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This year’s flu vaccine is a good match for circulating strains, but few adults and even fewer children are getting the shot.

Could a flu shot push help curb pediatric hospitalizations?

Provinces are stepping up their influenza vaccination efforts in a bid to curb hospitalizations among children, but so far uptake of flu shots has been low and slow.

Pediatric hospitalizations for seasonal influenza have been up to 20 times higher than usual so far this year, partly driven by an increase in influenza A (H3N2) infections, which cause more serious illness in children. Children under five have had the highest rate of hospitalizations, even compared to seniors, who normally face the highest risk.

British Columbia launched its flu shot campaign two weeks earlier than usual this year, followed by a drop-in vaccination blitz for kids after the deaths of four children and two teens.

For the first time, the province is offering free flu shots without an appointment to everyone older than six months. People over 65 are eligible for an enhanced influenza vaccine, which is also free.

Other provinces have likewise boosted their vaccination efforts. Like B.C., Quebec is offering free flu shots as an exceptional measure – the province is one of the few that doesn’t normally cover the vaccine.

In Ontario, the Children’s Hospital of Eastern Ontario is pleading with families to get vaccinated after opening a second intensive care unit and calling in the Canadian Red Cross to support staff dealing with surges in admissions.

“Unfortunately, the pace and volumes are not expected to slow because this viral season is not over,” the hospital stated in a release.

A strong flu shot push helped Australia curb a similar crisis earlier this year. That country’s 2022 flu season – which provides an early preview of how the northern hemisphere’s season might play out – was early and vicious, too, at least initially.

“At the start of winter there was a lot of talk about how this was the worst influenza season ever on record,” explained Robert Ware, a clinical epidemiologist at Griffith University in Queensland, in an article in Nature. After the vaccination push, however, “cases almost disappeared in the second half of the winter.”

Influenza A is a notoriously difficult target for vaccines because it tends to change rapidly, but according to public health officials, this year’s flu shot appears to be a good match for circulating strains.

“We see 35% decreased rates of hospitalization even when we don’t have a good match, which really just emphasizes when we do have a good match, how much more effective it will be,” stated Rochelle Walensky of the United States Centers for Disease Control and Prevention in a December briefing.

Even so, uptake of this year’s flu vaccine has been lower than usual in Canada. Roughly 40% of adults typically get the shots, including 70% of those over age 65.

As of mid-December, B.C. had the highest flu vaccination rates of the jurisdictions reporting data. Nearly a third of that province’s general population, including a quarter of children under five, have received flu vaccines this season.

In Alberta, 24% of the general population have received flu shots, including 17% of children under five.

In both Manitoba and the Northwest Territories, roughly one in five people have received the flu vaccine, including one in 10 of those under age five.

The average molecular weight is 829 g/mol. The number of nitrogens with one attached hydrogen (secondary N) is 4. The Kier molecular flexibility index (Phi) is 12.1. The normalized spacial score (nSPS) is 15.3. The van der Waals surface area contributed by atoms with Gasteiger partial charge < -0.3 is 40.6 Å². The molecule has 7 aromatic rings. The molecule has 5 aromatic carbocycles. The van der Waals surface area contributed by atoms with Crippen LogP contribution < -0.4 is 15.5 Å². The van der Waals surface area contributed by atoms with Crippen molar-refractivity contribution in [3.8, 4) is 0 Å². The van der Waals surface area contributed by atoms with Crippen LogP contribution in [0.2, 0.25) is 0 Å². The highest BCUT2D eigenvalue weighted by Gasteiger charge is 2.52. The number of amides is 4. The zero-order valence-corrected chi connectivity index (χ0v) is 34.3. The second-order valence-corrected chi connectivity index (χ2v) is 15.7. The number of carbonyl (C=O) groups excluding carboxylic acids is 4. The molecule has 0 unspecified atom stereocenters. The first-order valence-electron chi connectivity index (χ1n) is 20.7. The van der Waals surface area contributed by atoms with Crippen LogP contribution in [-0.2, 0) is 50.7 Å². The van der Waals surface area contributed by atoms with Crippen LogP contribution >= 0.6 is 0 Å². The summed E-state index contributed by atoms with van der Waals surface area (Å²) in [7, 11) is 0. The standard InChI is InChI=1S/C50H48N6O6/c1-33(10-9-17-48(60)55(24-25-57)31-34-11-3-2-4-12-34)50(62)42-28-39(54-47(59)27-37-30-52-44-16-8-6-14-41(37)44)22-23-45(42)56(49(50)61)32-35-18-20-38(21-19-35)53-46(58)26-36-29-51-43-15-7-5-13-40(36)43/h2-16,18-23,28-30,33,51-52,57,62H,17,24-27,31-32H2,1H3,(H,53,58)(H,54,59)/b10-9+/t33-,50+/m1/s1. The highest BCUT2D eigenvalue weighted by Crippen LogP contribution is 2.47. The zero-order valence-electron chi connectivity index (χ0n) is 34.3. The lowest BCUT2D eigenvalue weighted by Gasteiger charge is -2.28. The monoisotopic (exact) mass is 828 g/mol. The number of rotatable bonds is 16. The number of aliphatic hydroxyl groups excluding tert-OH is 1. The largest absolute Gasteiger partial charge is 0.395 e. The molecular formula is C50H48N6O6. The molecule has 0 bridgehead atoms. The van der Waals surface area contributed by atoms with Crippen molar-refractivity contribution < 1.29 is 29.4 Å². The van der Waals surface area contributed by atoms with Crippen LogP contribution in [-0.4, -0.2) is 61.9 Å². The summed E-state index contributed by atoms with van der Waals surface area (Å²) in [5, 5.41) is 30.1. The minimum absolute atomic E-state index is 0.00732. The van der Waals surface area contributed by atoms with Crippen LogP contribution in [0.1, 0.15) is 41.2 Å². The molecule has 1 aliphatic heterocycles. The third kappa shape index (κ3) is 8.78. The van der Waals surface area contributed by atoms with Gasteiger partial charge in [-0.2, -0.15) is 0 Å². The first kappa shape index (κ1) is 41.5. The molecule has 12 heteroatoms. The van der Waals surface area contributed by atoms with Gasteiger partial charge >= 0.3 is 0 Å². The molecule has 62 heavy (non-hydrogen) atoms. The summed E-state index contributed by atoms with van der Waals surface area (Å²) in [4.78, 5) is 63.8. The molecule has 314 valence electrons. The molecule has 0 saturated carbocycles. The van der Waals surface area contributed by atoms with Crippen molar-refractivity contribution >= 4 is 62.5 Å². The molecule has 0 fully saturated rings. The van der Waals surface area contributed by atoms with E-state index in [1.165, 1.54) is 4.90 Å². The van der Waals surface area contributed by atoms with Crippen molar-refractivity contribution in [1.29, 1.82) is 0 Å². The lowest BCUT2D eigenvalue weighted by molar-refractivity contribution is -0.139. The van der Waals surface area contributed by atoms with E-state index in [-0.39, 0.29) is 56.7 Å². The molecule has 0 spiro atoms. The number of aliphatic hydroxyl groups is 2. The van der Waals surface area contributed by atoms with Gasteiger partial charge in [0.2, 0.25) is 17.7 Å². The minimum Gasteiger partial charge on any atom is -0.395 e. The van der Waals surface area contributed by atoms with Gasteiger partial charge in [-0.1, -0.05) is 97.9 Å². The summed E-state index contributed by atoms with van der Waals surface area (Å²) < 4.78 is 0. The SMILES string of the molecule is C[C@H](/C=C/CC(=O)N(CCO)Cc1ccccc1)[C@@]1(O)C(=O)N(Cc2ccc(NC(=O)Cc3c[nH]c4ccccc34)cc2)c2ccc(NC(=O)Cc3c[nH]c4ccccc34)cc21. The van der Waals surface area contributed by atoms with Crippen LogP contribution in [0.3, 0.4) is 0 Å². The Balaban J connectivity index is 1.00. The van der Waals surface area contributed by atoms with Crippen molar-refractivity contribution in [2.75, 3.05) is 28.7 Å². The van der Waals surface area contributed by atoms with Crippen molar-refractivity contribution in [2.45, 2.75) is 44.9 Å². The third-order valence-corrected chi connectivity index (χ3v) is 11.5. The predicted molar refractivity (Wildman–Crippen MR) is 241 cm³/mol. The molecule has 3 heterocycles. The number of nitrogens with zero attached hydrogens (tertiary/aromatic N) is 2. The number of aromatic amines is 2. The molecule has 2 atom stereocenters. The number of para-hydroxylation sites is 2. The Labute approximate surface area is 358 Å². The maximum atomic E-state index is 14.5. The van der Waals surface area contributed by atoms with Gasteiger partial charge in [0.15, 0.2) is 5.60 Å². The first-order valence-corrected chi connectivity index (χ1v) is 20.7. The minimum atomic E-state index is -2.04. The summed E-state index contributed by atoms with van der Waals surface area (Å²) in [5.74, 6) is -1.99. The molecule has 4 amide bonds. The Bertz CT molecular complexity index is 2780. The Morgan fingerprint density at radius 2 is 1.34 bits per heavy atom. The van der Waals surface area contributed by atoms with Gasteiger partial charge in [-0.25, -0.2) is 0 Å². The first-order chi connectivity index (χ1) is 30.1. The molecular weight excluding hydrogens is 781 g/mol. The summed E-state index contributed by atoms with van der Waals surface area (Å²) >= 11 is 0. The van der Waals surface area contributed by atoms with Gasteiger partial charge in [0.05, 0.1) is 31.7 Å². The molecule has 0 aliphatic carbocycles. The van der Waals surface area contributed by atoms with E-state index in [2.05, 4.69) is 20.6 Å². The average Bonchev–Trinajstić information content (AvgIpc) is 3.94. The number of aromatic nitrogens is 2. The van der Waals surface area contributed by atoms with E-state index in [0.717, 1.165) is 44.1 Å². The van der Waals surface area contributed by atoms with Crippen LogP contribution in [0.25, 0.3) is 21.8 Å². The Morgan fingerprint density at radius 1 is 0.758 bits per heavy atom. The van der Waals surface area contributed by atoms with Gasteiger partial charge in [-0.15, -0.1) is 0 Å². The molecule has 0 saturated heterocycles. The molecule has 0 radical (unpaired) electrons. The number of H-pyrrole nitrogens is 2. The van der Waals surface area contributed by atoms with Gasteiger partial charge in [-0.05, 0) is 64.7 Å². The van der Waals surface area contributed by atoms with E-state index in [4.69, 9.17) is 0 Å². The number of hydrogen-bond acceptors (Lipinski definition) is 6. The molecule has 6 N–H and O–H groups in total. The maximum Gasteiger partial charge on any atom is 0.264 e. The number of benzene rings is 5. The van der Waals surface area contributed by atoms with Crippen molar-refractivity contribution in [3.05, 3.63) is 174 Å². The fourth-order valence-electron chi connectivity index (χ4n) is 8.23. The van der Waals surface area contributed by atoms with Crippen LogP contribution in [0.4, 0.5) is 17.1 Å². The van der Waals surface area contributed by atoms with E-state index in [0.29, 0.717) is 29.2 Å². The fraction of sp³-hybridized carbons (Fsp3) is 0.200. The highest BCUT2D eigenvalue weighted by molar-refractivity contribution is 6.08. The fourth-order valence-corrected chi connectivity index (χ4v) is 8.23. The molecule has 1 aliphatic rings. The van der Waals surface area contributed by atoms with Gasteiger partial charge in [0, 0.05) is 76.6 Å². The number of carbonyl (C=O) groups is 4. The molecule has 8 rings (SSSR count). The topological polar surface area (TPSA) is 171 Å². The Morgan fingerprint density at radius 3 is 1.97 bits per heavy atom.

Quebec reported similarly low flu vaccination rates among health workers, only 21% of whom have received the shots.

“We had a discussion this morning with all the CEOs responsible for all the institutions and of course, we think that it’s not enough,” Quebec’s public health director, Luc Boileau, said in a news conference. According to Boileau, vaccination rates among health workers who deal directly with the public are likely higher at 35-40%.

Some experts blame pandemic vaccination fatigue and misinformation for low uptake. However, the flu vaccine also suffers from uniquely bad PR, which is not helped by the shot’s varying efficacy year to year.

For most people, the COVID-19 pandemic didn’t change their overall view of vaccines; more than a quarter now hold more positive views of vaccination, according to a recent report from the National Institute of Aging at the Toronto Metropolitan University.

Yet less than half of people who believe they are up to date on recommended vaccinations have received an annual flu vaccine – suggesting room for improvement in public education about the importance of the shots.

Administering flu shots at the same time as other vaccines, providing free access to enhanced influenza vaccines for older adults, and making vaccines more widely available through pharmacies, primary care clinics, and community pop-ups may also help boost uptake.

“The COVID-19 vaccine rollout demonstrated that when vaccinations are adequately promoted and prioritized, we can mobilize to quickly get the vast majority of Canadians vaccinated,” the report concluded.

Public health officials in Ontario and Alberta are hopeful that influenza season has passed its peak, however, Canada’s chief public health officer warned that infection levels continue to exceed those typically seen this time of year.

RSV and COVID-19 cases appear to have peaked already, according to Theresa Tam, although more immune evasive Omicron variants are expected to drive another uptick in respiratory illness in the new year.

“With the increased prominence of these variants in Canada, at a minimum, we could see a slower decline and a higher plateau in the number of infections, as well as hospital admissions in Canada as this respiratory virus season plays out,” Tam said.

Photo credit: Mauricio Toro/iStock via Getty Images

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